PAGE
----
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# A Multi-level Approach to Quantization - PowerPoint PPT Presentation

A Multi-level Approach to Quantization. Yair Koren, Irad Yavneh, Alon Spira Department of Computer Science Technion, Haifa 32000 Israel. One dimensional (scalar) quantization.

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A Multi-level Approach to Quantization

Yair Koren, Irad Yavneh, Alon Spira

Department of Computer Science

Technion, Haifa 32000

Israel

• Consider the image I consisting of G representation (gray) levels. We would like to represent I with n < G representation levels as best as possible.

• More formally, given a signal X (image, voice, etc.), with probability density function (histogram) p(x), we would like an approximation q(x)of X, which minimizes the distortion:

• Here, all are represented by .

Gray Level

Left – Lena (gray level image), Right – Lena’s histogram, p(x).

Gray Level

128 gray levels

64 gray levels

Gray Level

Lena, 8 levels, Left – optimal, Right - Naive

We wish to minimize

Differentiating w.r.t. r and dyields the Lloyd-Max equations:

Max and Lloyd proposed a simple iterative process:

Given some initial guess, , iterate for until some convergence criterion is satisfied:

We can rewrite the Lloyd-Max equations in terms of d alone:

This is a generally a nonlinear system.

However, for the simple case, p = 1, L-M reduces to

This is nothing but a damped Jacobi relaxation with damping factor 1/2for the discrete Laplace equation. Evidently, multigrid acceleration is likely to help.

We employ a nonlinear multigrid algorithm, using the Lloyd Max process for relaxation (with over-relaxation 4/3), and a nonlinear interpolation which retains the order of d.

We compare three algorithms:

• Lloyd-Max, starting with a uniform representation

• Our multigrid algorithm, starting similarly

• LBG (Linze et al., 1980): Sequential refinement (coarse-to-fine).

In all the algorithms, the basic iteration is Lloyd-Max.

The 1D problem is used mainly as a preliminary study towards higher-dimensional problems, viz., vector quantization (e.g., for color images).

Also, the p histogram is discrete in practice, and usually quite sparse and patchy and there are many different “solutions” (local minima). “Standard” multigrid methods do not seem appropriate.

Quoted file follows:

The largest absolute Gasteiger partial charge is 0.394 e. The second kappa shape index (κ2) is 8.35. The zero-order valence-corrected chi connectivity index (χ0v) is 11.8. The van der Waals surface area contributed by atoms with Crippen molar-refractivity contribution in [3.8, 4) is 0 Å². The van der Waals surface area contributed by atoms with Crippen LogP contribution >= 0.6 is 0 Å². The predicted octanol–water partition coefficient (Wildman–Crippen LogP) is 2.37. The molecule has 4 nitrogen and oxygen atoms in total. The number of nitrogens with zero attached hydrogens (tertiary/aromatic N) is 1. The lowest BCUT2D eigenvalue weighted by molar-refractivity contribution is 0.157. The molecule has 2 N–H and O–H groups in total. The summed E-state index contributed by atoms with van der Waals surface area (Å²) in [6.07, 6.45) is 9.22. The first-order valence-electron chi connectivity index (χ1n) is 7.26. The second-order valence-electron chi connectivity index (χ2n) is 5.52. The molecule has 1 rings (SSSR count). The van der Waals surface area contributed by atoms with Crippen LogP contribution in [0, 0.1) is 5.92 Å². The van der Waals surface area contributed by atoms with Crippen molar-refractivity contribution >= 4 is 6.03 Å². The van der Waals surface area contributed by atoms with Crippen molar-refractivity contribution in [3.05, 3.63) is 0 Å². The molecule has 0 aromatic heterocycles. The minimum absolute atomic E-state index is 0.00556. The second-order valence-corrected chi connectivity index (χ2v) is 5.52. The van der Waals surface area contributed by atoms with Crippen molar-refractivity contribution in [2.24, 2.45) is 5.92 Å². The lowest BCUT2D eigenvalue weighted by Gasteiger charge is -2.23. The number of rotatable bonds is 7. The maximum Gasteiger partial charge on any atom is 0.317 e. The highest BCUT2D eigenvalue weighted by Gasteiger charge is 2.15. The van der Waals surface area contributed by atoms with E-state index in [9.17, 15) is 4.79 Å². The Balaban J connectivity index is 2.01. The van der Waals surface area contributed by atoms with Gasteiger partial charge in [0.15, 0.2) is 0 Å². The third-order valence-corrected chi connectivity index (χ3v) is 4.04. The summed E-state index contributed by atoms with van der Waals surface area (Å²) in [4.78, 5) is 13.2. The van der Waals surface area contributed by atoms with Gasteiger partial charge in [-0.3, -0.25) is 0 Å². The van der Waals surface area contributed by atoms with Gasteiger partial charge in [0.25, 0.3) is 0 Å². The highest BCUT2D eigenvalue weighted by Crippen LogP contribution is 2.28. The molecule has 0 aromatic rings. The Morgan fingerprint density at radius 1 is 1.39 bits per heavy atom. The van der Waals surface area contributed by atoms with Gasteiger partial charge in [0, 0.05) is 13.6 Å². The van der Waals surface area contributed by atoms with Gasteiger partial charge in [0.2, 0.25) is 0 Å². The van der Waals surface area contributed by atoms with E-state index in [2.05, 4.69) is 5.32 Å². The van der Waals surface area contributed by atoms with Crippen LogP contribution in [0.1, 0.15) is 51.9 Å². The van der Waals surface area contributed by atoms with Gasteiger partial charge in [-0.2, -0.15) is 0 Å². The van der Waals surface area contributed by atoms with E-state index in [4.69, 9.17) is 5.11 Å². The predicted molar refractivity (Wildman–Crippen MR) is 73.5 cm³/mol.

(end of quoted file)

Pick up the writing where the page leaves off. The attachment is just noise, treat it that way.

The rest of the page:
Equal height contours of P(x,y) = x*y (centers of mass) for P(x,y)≡1

Decision regions for P(x,y)=x*y (centers of mass) for P(x,y)≡1

Discrete Vector Quantization (centers of mass) for P(x,y)≡1

Let G denote the number of possible representation-levels (D-tuples), P the number of such levels for which p does not vanish, and R the number of quantized representation levels. Typically,

A Lloyd Max iteration costs at least O(P) operations. As it doesn’t seem possible to usefully coarsen p, coarse–level iterations will be equally expensive, resulting in O(P log(R)) complexity for the multigrid cycle.

Discrete Vector Quantization (centers of mass) for P(x,y)≡1

Sketch of algorithm (V Cycle):

Sketch of Relaxation algorithm:

Conclusions (centers of mass) for P(x,y)≡1

The multi-level approach is very promising for the problem of quantization. In 1D and (semi-) continuous p we get

• Much faster convergence.

• Often better minima.

• Sounder convergence criterion.

The real dividends are expected for vector quantization (as in color images). This is a significantly harder and more important problem. Research on this is in progress, led by Yair Koren.

### A Multigrid Approach to Binarization (centers of mass) for P(x,y)≡1

Image Binarization (centers of mass) for P(x,y)≡1

Original Image

Nonuniform (centers of mass) for P(x,y)≡1Illumination

Tilted

Spherical

Naïve (threshold) binarization (centers of mass) for P(x,y)≡1

Tilted

Naïve (threshold) binarization (centers of mass) for P(x,y)≡1

Spherical

Yanowitz-Bruckstein Binarization (centers of mass) for P(x,y)≡1

• Isolate the locations of edge centers, for example, the set of points,

for some threshold T.

• Use the values I(x,y), for (x,y) in s, as constraints for a threshold surface, u, which elsewhere satisfies the equation

For this we use our version of a multigrid algorithm with matrix-dependent prolongations.

Edges (centers of mass) for P(x,y)≡1

Tilted

Spherical

Results (centers of mass) for P(x,y)≡1

Tilted

Spherical